Emerging Investigator Series: Gregory LeFevre

Greg LeFevre is an assistant professor of environmental engineering and science in the Department of Civil & Environmental Engineering and IIHR—Hydroscience & Engineering at the University of Iowa where he started in 2016. He did his BS at Michigan Tech, MS and PhD at University of Minnesota, and Postdoc at Stanford University all in environmental engineering. The LeFevreLab focuses on elucidating biotransformation products and pathways of emerging organic contaminants with the goal of informing improved design of ‘engineered-natural’ treatment systems for non-point pollutants, like urban stormwater and agricultural drainage, and transform wastes into resources, protecting people and ecosystems. Greg has received multiple sources of recognition for his work, including the National Science Foundation CAREER Award, the University of Iowa Early Career Scholar of the Year award, the American Chemical Society Editor’s Choice award and ACS Best Paper award, the Royal Society of Chemistry Environmental Sciences ‘Best Paper’ and multiple ‘HOT’ articles, National Academy of Engineering Frontiers of Engineering fellow, the AEESP Best Dissertation, amongst others.

Read Gregory LeFevre’s Emerging Investigator Series article “municipal wastewater as a year-round point source of neonicotinoid insecticides that persist in an effluent-dominated stream” and read more about him in the interview below:

Your recent Emerging Investigator Series paper focuses on Municipal Wastewater as a Year-Round Point Source of Neonicotinoid Insecticides that Persist in an Effluent-Dominated Stream. How has your research evolved from your first article to this most recent article? 

In some ways, my work has changed greatly through time, and in others it is very consistent. I did my PhD at the University of Minnesota focused on the fate and biotransformation of organic contaminants from stormwater in bioretention cells, and my postdoc was at Stanford focused on emerging contaminants in stormwater as well as plant metabolism of emerging contaminants during water recycling. Since starting at University of Iowa as a faculty member, we’ve been continuing in these areas and are also very interested in the fate and transformation of so-called ‘target-specific’ pesticides like the neonicotinoids. These compounds are so interesting and important because, although the parent compounds are explicitly designed to be less toxic to many non-target organisms, only very slight alterations to the chemical structure can dramatically alter the toxicity, reactivity, and fate of the transformation products.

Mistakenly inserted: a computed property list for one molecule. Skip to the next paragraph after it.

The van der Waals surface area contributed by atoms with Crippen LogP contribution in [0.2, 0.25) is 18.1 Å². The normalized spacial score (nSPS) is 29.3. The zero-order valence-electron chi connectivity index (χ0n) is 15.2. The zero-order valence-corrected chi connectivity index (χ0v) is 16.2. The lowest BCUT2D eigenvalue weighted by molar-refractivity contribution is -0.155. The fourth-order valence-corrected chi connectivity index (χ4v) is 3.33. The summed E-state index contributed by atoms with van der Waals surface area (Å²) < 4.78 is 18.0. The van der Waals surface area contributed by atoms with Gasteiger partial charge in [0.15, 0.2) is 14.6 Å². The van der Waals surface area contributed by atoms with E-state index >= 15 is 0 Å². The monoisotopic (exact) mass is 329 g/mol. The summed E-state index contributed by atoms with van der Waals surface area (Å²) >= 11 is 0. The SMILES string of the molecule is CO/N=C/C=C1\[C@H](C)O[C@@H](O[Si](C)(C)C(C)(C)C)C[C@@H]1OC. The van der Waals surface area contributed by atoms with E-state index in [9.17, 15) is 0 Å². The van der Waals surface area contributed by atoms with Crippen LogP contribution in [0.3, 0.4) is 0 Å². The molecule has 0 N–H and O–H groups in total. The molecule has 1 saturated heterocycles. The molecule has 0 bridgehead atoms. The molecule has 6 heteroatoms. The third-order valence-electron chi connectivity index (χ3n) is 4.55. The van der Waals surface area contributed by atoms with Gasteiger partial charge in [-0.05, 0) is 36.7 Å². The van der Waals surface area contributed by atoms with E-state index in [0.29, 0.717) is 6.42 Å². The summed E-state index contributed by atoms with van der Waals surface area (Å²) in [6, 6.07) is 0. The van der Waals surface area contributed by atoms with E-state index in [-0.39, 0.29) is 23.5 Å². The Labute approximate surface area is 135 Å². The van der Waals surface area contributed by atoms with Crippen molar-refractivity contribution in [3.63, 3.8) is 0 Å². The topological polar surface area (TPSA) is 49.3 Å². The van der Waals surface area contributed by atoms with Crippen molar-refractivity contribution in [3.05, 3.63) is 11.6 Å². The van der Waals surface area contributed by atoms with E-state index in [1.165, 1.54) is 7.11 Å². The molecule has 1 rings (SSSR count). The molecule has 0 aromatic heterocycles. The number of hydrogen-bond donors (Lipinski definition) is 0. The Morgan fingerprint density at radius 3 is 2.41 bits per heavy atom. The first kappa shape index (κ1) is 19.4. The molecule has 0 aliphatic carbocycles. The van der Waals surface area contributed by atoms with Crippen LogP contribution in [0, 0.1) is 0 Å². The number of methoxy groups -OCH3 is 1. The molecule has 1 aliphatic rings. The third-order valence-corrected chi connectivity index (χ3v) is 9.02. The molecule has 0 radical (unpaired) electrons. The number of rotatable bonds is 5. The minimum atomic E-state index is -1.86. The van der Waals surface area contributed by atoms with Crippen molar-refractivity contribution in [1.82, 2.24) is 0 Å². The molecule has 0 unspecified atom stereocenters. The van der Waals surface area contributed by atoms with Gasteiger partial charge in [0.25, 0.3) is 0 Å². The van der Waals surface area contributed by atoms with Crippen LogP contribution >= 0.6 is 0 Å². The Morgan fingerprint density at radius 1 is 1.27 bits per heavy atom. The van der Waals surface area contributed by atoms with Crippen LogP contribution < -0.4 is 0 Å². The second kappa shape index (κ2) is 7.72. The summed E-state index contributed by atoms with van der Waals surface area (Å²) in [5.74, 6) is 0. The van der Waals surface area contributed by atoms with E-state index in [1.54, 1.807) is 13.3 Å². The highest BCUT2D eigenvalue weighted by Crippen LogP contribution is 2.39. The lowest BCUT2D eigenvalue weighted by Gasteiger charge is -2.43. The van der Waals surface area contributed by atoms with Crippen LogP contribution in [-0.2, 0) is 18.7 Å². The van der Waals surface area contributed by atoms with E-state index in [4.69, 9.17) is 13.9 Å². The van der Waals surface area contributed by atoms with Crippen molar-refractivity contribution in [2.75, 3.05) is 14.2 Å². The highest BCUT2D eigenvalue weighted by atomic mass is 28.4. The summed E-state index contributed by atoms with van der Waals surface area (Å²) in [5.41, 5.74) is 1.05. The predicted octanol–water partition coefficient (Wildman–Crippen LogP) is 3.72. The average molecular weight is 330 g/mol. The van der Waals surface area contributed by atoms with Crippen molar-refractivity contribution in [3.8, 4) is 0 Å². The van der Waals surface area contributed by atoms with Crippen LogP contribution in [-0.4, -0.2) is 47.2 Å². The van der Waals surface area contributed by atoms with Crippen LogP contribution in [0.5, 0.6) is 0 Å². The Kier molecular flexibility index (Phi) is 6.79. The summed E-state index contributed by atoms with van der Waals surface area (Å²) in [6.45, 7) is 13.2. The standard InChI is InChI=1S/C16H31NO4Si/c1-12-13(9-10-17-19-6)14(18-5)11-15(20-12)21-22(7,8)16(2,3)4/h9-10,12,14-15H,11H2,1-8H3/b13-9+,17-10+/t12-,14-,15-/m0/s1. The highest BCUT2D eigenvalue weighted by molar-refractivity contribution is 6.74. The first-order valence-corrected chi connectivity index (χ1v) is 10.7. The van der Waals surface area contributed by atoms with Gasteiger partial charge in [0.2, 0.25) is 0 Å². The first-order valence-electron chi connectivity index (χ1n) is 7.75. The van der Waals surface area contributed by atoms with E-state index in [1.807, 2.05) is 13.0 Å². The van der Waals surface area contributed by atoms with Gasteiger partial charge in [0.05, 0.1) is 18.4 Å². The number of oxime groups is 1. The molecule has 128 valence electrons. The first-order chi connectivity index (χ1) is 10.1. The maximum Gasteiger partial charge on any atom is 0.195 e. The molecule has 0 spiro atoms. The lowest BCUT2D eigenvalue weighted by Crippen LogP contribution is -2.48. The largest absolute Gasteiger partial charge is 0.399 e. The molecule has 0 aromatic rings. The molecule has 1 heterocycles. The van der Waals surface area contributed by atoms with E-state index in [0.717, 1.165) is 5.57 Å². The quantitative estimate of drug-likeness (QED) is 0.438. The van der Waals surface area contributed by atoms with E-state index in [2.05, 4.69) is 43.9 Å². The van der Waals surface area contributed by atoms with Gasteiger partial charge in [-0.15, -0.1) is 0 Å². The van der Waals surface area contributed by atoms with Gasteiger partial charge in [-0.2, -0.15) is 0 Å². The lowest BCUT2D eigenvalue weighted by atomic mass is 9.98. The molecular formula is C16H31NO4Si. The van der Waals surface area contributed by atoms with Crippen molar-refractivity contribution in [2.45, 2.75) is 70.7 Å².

What aspect of your work are you most excited about at the moment?

I am really interested in how complex chemical exposure mixtures occur and change in the environment and could lead to unanticipated effects to biota. Complex mixtures are important because of the potential for interactive effects on organisms (e.g., drug-drug interactions); when mixtures change in space and time, so can the risk profile. New collaborative work that we’ve been doing at the field study site featured in this paper has been probing some of the spatiotemporal drivers of complex mixture evolution, as well risk patterns. Mixtures are how chemicals occur in the real environment.